The No Surprises Act (NSA), which is a part of the Consolidated Appropriations Act, 2021 (CAA-21), has introduced comprehensive federal protections to safeguard individuals from receiving unexpected medical bills after receiving emergency medical care or related services. These new provisions, effective January 1, 2022, aim to prevent surprise medical bills that occur when a participant in a health plan receives a bill for healthcare services from an out-of-network (OON) provider or facility that they were unaware of. Since OON rates are typically higher than contracted rates for in-network services, these surprise medical bills can be exorbitant.
Understanding the Patient Protections under the No Surprises Act
Balance Billing Protections for Specific Services
Balance billing refers to the practice of an OON provider or facility charging the individual the difference between the provider’s or facility’s fee and the amount covered by the insurance plan. The NSA and its implementing regulations prohibit balance billing for emergency services received from a nonparticipating emergency facility, including hospital outpatient departments providing emergency services, as well as freestanding emergency departments. Balance billing is also prohibited for nonparticipating providers of emergency services at a participating facility, and for certain non-emergency services, unless the notice and consent requirements are met. Air ambulance services are not exempt from balance billing protections, whereas ground ambulance services are not directly addressed.
Patient Notice and Consent Waivers from Out-of-Network Providers
Under the NSA, individuals have the option to waive balance billing protections for certain post-stabilization and non-emergency services. This waiver can be exercised if the nonparticipating provider or nonparticipating emergency facility provides the individual with proper notice and the patient consents. This allows individuals to seek out-of-network care knowingly and accept potential balance billing for those services. Nonparticipating providers and facilities are obligated to timely notify health plans or insurers (payors) when the balance billing protections do not apply due to the completion of the notice and consent process.
Disclosure Notice Requirements for Providers and Facilities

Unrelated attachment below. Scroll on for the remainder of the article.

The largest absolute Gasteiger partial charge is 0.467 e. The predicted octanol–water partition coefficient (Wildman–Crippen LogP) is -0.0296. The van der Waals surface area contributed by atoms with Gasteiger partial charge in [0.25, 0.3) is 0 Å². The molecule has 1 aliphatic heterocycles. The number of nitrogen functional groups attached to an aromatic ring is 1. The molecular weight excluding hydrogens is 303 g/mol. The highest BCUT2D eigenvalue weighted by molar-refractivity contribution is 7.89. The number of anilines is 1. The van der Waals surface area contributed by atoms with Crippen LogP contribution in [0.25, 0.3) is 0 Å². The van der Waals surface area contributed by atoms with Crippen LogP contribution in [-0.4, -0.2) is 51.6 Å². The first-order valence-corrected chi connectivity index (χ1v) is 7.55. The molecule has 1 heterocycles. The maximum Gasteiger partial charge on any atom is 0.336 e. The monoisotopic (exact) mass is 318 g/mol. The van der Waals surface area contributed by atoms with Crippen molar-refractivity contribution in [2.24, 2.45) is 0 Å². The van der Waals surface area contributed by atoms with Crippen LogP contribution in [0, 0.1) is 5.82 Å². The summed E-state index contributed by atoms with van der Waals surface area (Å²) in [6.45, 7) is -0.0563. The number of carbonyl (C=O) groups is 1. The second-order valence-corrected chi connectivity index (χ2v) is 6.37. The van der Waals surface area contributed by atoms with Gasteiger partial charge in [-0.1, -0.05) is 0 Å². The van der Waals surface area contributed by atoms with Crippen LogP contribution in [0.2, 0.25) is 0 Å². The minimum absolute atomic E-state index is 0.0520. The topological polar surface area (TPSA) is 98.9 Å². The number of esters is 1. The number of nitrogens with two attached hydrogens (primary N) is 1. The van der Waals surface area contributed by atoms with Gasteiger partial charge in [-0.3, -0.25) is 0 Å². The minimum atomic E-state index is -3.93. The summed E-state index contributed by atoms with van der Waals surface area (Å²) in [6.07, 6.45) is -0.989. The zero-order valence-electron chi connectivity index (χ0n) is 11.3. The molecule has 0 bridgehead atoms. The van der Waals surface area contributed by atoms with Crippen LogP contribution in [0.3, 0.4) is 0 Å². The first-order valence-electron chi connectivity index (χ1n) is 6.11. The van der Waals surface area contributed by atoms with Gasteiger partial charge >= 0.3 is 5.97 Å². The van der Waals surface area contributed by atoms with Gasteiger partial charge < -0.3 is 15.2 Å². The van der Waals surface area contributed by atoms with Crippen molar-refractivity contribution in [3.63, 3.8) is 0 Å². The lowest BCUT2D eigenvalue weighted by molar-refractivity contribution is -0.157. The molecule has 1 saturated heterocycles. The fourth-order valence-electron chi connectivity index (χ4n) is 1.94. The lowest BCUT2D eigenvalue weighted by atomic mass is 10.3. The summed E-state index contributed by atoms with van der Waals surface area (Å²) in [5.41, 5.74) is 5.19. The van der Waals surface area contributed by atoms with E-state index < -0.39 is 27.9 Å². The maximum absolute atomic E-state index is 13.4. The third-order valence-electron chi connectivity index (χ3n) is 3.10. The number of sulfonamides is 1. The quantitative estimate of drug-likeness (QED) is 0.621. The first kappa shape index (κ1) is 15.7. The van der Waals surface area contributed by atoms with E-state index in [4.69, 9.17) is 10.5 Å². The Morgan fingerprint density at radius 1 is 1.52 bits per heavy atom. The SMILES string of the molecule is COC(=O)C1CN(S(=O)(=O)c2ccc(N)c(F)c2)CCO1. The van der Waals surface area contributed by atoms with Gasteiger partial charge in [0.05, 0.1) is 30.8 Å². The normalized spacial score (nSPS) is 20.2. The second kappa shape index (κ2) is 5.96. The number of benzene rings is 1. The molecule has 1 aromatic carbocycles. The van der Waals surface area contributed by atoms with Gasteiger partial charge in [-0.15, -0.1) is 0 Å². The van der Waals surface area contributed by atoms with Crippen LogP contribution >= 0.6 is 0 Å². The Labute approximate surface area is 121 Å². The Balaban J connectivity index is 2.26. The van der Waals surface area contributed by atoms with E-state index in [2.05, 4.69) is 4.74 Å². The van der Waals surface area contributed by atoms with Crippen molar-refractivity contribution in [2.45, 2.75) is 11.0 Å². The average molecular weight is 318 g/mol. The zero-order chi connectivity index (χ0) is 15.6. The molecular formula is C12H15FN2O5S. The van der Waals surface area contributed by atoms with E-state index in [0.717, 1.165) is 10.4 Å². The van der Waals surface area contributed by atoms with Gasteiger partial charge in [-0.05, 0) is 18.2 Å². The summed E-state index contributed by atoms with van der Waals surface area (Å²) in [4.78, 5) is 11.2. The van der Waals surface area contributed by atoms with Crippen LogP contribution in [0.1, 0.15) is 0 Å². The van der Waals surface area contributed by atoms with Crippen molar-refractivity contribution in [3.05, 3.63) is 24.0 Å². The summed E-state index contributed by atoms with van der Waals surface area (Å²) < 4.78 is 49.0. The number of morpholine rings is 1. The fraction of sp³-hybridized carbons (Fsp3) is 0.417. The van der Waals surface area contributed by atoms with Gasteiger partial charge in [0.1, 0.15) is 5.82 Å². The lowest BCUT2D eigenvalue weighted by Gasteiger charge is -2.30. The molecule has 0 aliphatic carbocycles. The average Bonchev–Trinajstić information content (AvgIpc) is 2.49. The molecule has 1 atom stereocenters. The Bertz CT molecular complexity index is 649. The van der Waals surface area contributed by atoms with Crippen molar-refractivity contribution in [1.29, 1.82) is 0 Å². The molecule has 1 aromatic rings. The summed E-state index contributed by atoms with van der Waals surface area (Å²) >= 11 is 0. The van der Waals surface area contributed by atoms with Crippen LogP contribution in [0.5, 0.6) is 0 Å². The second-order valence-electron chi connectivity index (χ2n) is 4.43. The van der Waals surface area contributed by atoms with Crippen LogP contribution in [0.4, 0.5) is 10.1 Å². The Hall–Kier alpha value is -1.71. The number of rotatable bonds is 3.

Providers and facilities, excluding air ambulance service providers, must provide disclosures to individuals with individual or group health insurance regarding the federal balance billing protections. Providers are only required to provide this disclosure to individuals for whom they provide services at a facility or related to a visit to a facility. The disclosure notice must clearly explain the requirements that apply to the provider or facility regarding the balance billing protections and also outline any relevant state requirements.
Guidelines for Good Faith Estimates
The NSA mandates that providers and facilities provide good faith estimates of charges for scheduled items and services, either when requested by an individual or for items and services scheduled at least three days in advance. A good faith estimate is a notification of the expected charges for a scheduled or requested item or service, including any additional items or services reasonably expected to be provided in connection with the scheduled or requested item or service. The requirement to provide good faith estimates applies to a wider range of facilities than those affected by the balance billing protections. It includes institutions in states where state or applicable local laws require licensing.
The Department of Health and Human Services (HHS) has not yet established regulations for good faith estimates concerning insured individuals. Enforcement of this requirement has been deferred to allow for the development of technical infrastructure that enables providers and facilities to transmit necessary data to payors. However, HHS has implemented regulations for good faith estimates for uninsured and self-pay individuals.
Dispute Resolution Processes
Providers and facilities need to understand two dispute resolution processes under the NSA. The Independent Dispute Resolution (IDR) process is employed by providers, facilities, and payors to determine the total amount that a payor must reimburse a nonparticipating provider or nonparticipating emergency facility for items and services subject to the balance billing prohibitions.
The patient-provider dispute resolution process is available for uninsured individuals who receive a bill that substantially exceeds (at least $400) the good faith estimate they received from a provider or facility.
For further information on complying with the No Surprises Act, read The No Surprises Act – five compliance steps for providers and facilities.
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Note: This article was written exclusively for Garrity Traina.